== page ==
Many years ago I made cinnamon raisin bread. I tried forming it in various ways. Truly, the complexity got out of hand. Ultimately, the bread didn't present well. It was delicious, but that's not enough. And so it happened that as I was writing that recipe into my bread cookbook that I've been creating for myself, I thought it needed revising. I wrote down how I thought the best way to make the bread might be, and wrote all that into the pages of my book in progress. The difficulty lies in photos. If I want to present photos of how the bread should look, and I have none, well. You see the problem here?
With that in mind, I opted to give my new and revised recipe a try. Thank heaven I did, because this version not only looks wonderful, it tastes like a slice of heaven, to boot.
Cinnamon Raisin Bread
Makes 3 loaves
1 cup milk
1 cup water
1/3 cup honey
- pinch salt
2 cups bread flour
1 teaspoon instant yeast
Warm the milk, water and honey to 105 - 115 degrees F. If it heats too much, allow the mixture to cool slightly. Pour this mixture into a large bowl, or the bowl of a heavy duty stand mixer with dough hook attachment. Whisk in the salt and bread flour and instant yeast and cover. Set aside for 45 to 50 minutes, or until the mixture has grown markedly and is covered in foamy bubbles.FOR THE DOUGH:
1 stick unsalted butter (4 ounces), very soft
3 large eggs
2½ teaspoons salt
1 teaspoon instant yeast
2 - 3 tablespoons cinnamon
3½ to 4 cups more bread flour
1 - 1½ cups raisins
DOUGH: Add the butter to the sponge and begin beating in with the dough hook or by hand with a wooden spoon. Add in the eggs and mix well, then the salt and cinnamon, yeast and 2 cups of the bread flour. Mix until well combined, with machine or by hand (turning out onto a floured surface when the dough becomes too stiff to beat by hand). Add in the remaining flour, ½-cup at a time, until the dough becomes a soft mass. Do not add more flour than needed to bring the dough together. Knead for 5 minutes more, by machine or by hand, then add in the raisins and knead a further minute or two to fully incorporate. Remove the dough hook and cover the bowl, or if kneading by hand, grease a bowl and set the dough in the bowl, turning once to grease both sides and cover the bowl. Let proof until doubled, about 60 to 90 minutes.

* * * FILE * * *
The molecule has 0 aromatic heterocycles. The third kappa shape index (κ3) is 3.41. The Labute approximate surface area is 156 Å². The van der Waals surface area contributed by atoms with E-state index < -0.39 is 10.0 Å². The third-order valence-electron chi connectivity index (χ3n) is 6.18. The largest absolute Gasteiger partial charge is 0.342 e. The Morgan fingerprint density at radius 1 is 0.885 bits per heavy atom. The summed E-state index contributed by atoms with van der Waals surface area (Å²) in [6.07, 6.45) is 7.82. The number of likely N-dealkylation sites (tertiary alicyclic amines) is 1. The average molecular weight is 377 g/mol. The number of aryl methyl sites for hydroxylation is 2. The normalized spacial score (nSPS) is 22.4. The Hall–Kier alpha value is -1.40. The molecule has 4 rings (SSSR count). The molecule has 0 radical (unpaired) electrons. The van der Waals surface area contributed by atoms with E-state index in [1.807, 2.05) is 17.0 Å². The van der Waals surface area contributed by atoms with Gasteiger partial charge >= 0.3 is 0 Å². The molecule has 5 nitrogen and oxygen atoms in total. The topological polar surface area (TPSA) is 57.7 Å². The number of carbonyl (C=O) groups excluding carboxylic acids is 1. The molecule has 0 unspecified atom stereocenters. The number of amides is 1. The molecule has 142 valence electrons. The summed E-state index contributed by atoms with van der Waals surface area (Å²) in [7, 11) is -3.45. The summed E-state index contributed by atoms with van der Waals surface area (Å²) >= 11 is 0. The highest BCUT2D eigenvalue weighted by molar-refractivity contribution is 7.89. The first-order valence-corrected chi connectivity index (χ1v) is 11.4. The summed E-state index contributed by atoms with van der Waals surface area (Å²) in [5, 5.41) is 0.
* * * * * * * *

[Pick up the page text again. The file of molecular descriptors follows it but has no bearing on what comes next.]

Grease three 8 x 4-inch loaf pans. Turn dough out onto a floured surface and lightly degas. Divide the dough into 3 equal portions. Flatten a portion into an approximate rectangle (see sidebar, left) and roll up tightly from the narrow end, tucking in edges as you roll to keep a neat roll. Set into a greased loaf pan. Repeat with the remaining 2 portions of dough. Cover and let rise until 1-inch above the pan rims. If desired brush with an egg wash. Preheat oven to 350 degrees F. Bake the loaves for 30 - 35 minutes, or to an internal temperature of between 195 and 200 degrees F. Turn out onto racks to cool completely before slicing.
NOTE: If desired, when flattening out the dough in preparation for rolling into loaves, you can mix 1/3 cup of granulated sugar with a half-teaspoon cinnamon and sprinkle a third of this mixture over each rectangle before rolling up into log shape. Proceed with rolling and set into pans, and proceed with rising and baking.
My passion is teaching people how to create a harmony of flavors with their cooking, and passing along my love and joy of food, both simple or exotic, plain or fancy. I continue my journey in ethnic and domestic cuisines, trying new things weekly. I would love to hear from you, to help me continue my journey to explore diverse culinary experiences and hopefully to start you on a journey of your own. Join me also at A Harmony of Flavors on Facebook, and Pinterest.